Selling seed can seem like a minefield of legislation, but this is not impenetrable. The first thing we did at the Wales Seed Hub was register as a seed marketer with the Animal and Plant Health Agency (APHA)*. While this might sound intimidating, in reality it involves filling out an application form and having a telephone conversation. APHA’s main concern was that we understood how to properly package, label and keep records for our crops. Our application took several months to process (in a pandemic time) and we were duly sent our seed marketers licence number and certificate.
We have learnt the importance of keeping records every step of the way. Using a shared spreadsheet to record the name, species, location, sowing date and harvest date of each crop, we have quickly added a multitude of other columns. We record the estimated quantities of each seed, the variety description, the number of packets held at our central seed hub store and the number of packets held on each member’s farm.
Batch numbers are even more important. Every batch of a crop treated differently (eg, harvested at a different time or stored in a different location) must be kept separately and allocated a different batch number. This allows us to distinguish between the conditions of one batch or another, and easily recall any seed which has a problem such as low germination.
In addition to our all important spreadsheet, each crop has a record sheet filled out by the grower. These record sheets give us notes for growth, any pests or diseases, harvesting conditions and processing treatments. We have learnt the importance of photographs, taking pictures at every step of a seed’s journey, both for the benefit of our records and our social media accounts!
We have found collective responsibility and transparency to have been sufficiently fostered through the use of shared documents. We frequently return to these documents during our monthly meetings and use our records as the basis for all the information we make public on our website and shop listings. These records are also readily available to our APHA seed inspector should they want to see them.
Plant passports are an additional consideration, with certain crops requiring a plant passport for them to be sold within the UK. Our discovery that French Beans were included in the crops requiring a passport lead us to apply for a licence to issue plant passports with APHA very early on in our journey. Despite the officious name, a plant passport is basically an additional label to be added to a seed packet. First we applied to issue plant passports via an application form, then we bought a customisable ink stamp to stamp the relevant packets with the extra required information. Plant passports should include botanical name, traceability codes and country of origin. The passports purpose is to ensure traceability in the supply chain if any plant health issues arise.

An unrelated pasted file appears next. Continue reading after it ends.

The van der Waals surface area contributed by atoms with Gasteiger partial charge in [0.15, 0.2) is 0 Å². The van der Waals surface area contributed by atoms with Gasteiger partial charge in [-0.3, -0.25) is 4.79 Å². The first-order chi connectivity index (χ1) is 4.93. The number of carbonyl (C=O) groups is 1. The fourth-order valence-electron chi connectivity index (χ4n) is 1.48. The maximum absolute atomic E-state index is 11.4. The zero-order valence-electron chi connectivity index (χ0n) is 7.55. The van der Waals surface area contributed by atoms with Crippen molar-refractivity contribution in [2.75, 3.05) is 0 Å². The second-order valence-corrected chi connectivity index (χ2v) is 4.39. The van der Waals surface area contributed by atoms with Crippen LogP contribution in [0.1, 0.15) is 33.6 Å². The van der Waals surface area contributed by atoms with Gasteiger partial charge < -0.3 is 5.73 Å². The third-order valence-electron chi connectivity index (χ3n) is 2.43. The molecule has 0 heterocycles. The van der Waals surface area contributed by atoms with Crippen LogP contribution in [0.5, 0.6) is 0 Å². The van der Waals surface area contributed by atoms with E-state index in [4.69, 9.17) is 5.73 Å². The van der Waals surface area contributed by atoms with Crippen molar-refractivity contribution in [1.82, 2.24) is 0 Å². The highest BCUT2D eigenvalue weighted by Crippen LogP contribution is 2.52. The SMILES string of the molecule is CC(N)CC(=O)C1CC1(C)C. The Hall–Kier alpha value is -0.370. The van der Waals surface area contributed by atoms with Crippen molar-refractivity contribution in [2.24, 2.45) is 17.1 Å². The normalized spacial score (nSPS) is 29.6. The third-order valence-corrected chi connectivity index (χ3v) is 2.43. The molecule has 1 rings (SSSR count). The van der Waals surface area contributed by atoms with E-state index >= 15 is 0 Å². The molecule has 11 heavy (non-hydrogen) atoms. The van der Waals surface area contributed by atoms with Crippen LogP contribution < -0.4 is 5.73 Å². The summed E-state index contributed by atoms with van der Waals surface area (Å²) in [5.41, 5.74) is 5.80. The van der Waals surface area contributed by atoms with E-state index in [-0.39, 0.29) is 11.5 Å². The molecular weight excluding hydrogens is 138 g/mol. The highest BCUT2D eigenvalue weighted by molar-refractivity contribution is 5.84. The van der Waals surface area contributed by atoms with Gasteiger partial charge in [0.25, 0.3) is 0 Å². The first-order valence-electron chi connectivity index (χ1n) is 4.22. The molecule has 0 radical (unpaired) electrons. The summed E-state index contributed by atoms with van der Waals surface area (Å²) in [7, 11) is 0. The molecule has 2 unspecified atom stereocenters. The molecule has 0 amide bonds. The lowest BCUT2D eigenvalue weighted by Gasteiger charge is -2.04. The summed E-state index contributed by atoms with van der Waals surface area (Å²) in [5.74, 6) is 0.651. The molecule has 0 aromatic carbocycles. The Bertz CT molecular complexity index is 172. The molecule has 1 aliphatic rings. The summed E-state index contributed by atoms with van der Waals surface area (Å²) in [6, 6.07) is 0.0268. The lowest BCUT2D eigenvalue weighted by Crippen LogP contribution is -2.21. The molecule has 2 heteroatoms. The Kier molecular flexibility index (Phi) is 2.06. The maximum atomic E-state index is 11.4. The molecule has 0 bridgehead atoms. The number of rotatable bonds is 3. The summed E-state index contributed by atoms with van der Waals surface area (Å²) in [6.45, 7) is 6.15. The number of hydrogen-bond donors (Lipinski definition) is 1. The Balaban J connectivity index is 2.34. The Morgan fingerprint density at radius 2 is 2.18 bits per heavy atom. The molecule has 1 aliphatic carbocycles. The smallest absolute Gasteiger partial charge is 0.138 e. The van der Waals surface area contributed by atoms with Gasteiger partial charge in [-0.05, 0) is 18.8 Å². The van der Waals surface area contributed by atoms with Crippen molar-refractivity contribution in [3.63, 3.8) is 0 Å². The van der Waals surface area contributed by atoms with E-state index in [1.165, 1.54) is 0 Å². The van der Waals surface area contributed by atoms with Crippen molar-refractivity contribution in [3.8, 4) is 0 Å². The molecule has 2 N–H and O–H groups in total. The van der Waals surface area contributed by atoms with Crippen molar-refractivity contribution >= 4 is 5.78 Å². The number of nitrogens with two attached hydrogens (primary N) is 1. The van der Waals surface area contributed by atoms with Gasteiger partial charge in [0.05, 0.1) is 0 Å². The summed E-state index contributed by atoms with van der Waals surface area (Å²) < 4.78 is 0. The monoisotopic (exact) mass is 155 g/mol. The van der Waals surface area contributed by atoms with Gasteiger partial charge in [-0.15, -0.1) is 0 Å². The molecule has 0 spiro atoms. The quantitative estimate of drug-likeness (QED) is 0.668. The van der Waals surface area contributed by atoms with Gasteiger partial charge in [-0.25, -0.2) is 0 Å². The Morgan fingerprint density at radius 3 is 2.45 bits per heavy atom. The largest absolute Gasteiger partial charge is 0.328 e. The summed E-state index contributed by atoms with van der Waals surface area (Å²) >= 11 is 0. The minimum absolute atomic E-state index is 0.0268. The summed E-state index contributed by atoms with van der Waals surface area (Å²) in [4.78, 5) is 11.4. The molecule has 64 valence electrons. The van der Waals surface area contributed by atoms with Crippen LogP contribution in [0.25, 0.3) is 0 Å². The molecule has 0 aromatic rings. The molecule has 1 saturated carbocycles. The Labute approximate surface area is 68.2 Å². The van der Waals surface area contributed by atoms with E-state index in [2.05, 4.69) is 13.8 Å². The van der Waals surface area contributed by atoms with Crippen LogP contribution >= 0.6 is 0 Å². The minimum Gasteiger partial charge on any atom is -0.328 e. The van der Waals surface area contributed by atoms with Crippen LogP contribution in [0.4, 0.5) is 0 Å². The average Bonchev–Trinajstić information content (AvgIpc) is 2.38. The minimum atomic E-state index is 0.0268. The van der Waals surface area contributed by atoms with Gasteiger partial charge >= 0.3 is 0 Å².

Finally, plant varieties are also bound by legislation. The Plant Varieties Act 1997 states that any variety sold must be listed on a national list. The restrictions around getting varieties onto this list are well documented, with each listed variety needing to be distinct, uniform and stable (which is often difficult for genetically diverse heritage and landrace crops). But all is not lost. For seed sellers working with small packets, there is an option to have a variety listed as an amateur variety. Unlike the standard national list, the amateur variety listing costs less and does not require the same level of uniformity. We chose to list the Kew Blue French bean as an amateur variety. This cost us £100 and required us to fill out a variety descriptor with information such as colour of flowers and size of pods. This made our variety legal to sell.
It would be pertinent to point out that not all seed companies list all their varieties, amateur or otherwise. While it is technically illegal to sell unlisted varieties, unlisted varieties are all over UK seed catalogues. While APHA cannot state that the legislation should be ignored, they also do not actively enforce the rules around the variety listings. Each seed seller must make an individual choice about registering varieties they sell.
Your APHA seed inspector can be a useful person to ask questions of to ensure you are recording everything correctly.
The APHA website contains detailed information on legislation and registration requirements.
* APHA is an executive agency, sponsored by the Department for Environment, Food & Rural Affairs, the Welsh Government, and The Scottish Government. APHA are therefore the agency to contact for seed regulation in Wales, Scotland and England when registering as a seed merchant.
This article is part of a full guide based off lessons learned from the Wales Seed Hub. For Week 1 – Finding your Varieties, click here. The complete guide is available in our Resources section, and will be updated regularly as the knowledge and experience of the Hub grows. This is just one example of setting up a seed cooperative, but we hope that by detailing the journey of the Wales Seed Hub we can help other groups looking to follow a similar path in the future. You can learn more about the Wales Seed Hub here and support them by buying their seeds here.’